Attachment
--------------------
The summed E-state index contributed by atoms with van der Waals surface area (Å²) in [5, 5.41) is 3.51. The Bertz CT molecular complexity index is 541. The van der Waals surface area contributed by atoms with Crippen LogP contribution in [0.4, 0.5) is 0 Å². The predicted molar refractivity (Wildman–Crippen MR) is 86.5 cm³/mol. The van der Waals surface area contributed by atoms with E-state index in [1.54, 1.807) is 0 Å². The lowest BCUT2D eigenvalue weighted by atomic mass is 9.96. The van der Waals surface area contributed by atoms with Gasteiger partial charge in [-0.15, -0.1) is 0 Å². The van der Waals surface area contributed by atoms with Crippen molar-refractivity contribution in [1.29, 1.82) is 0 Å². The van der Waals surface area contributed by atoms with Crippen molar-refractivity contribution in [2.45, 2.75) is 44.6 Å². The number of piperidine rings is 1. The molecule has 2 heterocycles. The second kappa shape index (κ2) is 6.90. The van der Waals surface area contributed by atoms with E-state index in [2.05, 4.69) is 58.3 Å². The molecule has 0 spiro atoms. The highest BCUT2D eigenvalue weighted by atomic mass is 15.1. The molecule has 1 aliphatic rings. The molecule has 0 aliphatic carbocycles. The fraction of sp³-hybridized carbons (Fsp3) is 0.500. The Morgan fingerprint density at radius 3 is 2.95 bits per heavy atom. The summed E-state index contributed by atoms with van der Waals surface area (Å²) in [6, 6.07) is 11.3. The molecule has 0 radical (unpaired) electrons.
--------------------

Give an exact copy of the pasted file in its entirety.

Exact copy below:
The summed E-state index contributed by atoms with van der Waals surface area (Å²) in [5, 5.41) is 3.51. The Bertz CT molecular complexity index is 541. The van der Waals surface area contributed by atoms with Crippen LogP contribution in [0.4, 0.5) is 0 Å². The predicted molar refractivity (Wildman–Crippen MR) is 86.5 cm³/mol. The van der Waals surface area contributed by atoms with E-state index in [1.54, 1.807) is 0 Å². The lowest BCUT2D eigenvalue weighted by atomic mass is 9.96. The van der Waals surface area contributed by atoms with Gasteiger partial charge in [-0.15, -0.1) is 0 Å². The van der Waals surface area contributed by atoms with Crippen molar-refractivity contribution in [1.29, 1.82) is 0 Å². The van der Waals surface area contributed by atoms with Crippen molar-refractivity contribution in [2.45, 2.75) is 44.6 Å². The number of piperidine rings is 1. The molecule has 2 heterocycles. The second kappa shape index (κ2) is 6.90. The van der Waals surface area contributed by atoms with E-state index in [2.05, 4.69) is 58.3 Å². The molecule has 0 spiro atoms. The highest BCUT2D eigenvalue weighted by atomic mass is 15.1. The molecule has 1 aliphatic rings. The molecule has 0 aliphatic carbocycles. The fraction of sp³-hybridized carbons (Fsp3) is 0.500. The Morgan fingerprint density at radius 3 is 2.95 bits per heavy atom. The summed E-state index contributed by atoms with van der Waals surface area (Å²) in [6, 6.07) is 11.3. The molecule has 0 radical (unpaired) electrons.